Unlike soil macrofauna (e.g., earthworms, termites, ants, some insect larvae), mesofauna generally do not have the ability to reshape the soil and, therefore, are forced to use existing pore spaces, cavities, or channels for locomotion within soil. Habitable pore space (voids of sufficient size and connectivity to support mesofauna) accounts for a small portion of total pore space (Hassink et al., 1993b). Microfaunal community composition becomes increasingly dominated by smaller animals as average pore volume decreases. Within the habitable pore space, microbial and mesofaunal activity is influenced by the balance between water and air. Maximum aerobic microbial activity occurs when 60% of the pore volume is filled with water (Linn and Doran, 1984). Saturation (waterlogging) and drought are detrimental to soil faunal communities because these conditions result in anaerobiosis or dehydration, respectively.
Populations and diversity of mesofauna are greatest in soil with high porosity and organic matter, and structured horizons (Andren and Lagerlöf, 1983). Most biological activity occurs within the top 20 cm of soil which corresponds to the "plow layer" in agricultural soils. In uncultivated soil, mesofauna are more abundant in the top 5 cm than at greater depths in the soil. The organic horizon (O) is the area of accumulation of recognizable plant materials (high C:N ratio) and animal residues (low C:N ratio). The fermentation (F or Oj) layer consists of partially decomposed, mixed plant and animal debris permeated with hyphae of fungi and actinomycetes. The humus (H or O2) horizon contains amorphous products of decomposition with the source unrecognizable. Eventually, organic matter from these horizons becomes incorporated into the mineral soil profile. Because cultivated agricultural systems often lack a distinct organic layer on the surface, one might expect diversity of soil biota to be less than in uncultivated or no-till soils (House et al., 1984).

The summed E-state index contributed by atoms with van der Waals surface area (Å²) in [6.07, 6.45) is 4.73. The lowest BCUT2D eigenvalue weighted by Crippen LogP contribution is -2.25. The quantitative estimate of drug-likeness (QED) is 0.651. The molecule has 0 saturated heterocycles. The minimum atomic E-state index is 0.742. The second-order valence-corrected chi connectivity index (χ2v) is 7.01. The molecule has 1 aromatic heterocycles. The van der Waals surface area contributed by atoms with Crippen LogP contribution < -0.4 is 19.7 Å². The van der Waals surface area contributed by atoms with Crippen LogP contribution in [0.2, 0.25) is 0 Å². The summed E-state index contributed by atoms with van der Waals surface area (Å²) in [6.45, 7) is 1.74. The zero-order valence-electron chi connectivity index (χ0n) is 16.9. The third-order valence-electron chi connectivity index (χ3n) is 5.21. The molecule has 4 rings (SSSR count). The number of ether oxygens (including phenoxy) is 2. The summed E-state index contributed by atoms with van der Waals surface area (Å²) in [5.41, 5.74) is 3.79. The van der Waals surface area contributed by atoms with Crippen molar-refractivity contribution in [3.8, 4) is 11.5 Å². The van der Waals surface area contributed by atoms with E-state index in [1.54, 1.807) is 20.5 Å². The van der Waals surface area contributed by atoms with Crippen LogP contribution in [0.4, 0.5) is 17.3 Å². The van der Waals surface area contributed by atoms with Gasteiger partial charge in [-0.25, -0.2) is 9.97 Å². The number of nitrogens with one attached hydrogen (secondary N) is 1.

Plants affect soil biota directly by generating inputs of organic matter above-and belowground and indirectly by the physical effects of shading, soil protection, and water and nutrient uptake by roots. Energy and nutrients obtained by plants eventually become incorporated in detritus which provide the resource base of a complex soil food web. Plant roots also exude amino acids and sugars which serve as a food source for microorganisms (Curl and Truelove, 1986). Soil mesofauna are often aggregated spatially which is probably indicative of the distribution of favored resources, such as plant roots and organic debris (Swift et al., 1979; Goodell and Ferris, 1980; Barker and Campbell, 1981; Noe and Campbell, 1985).
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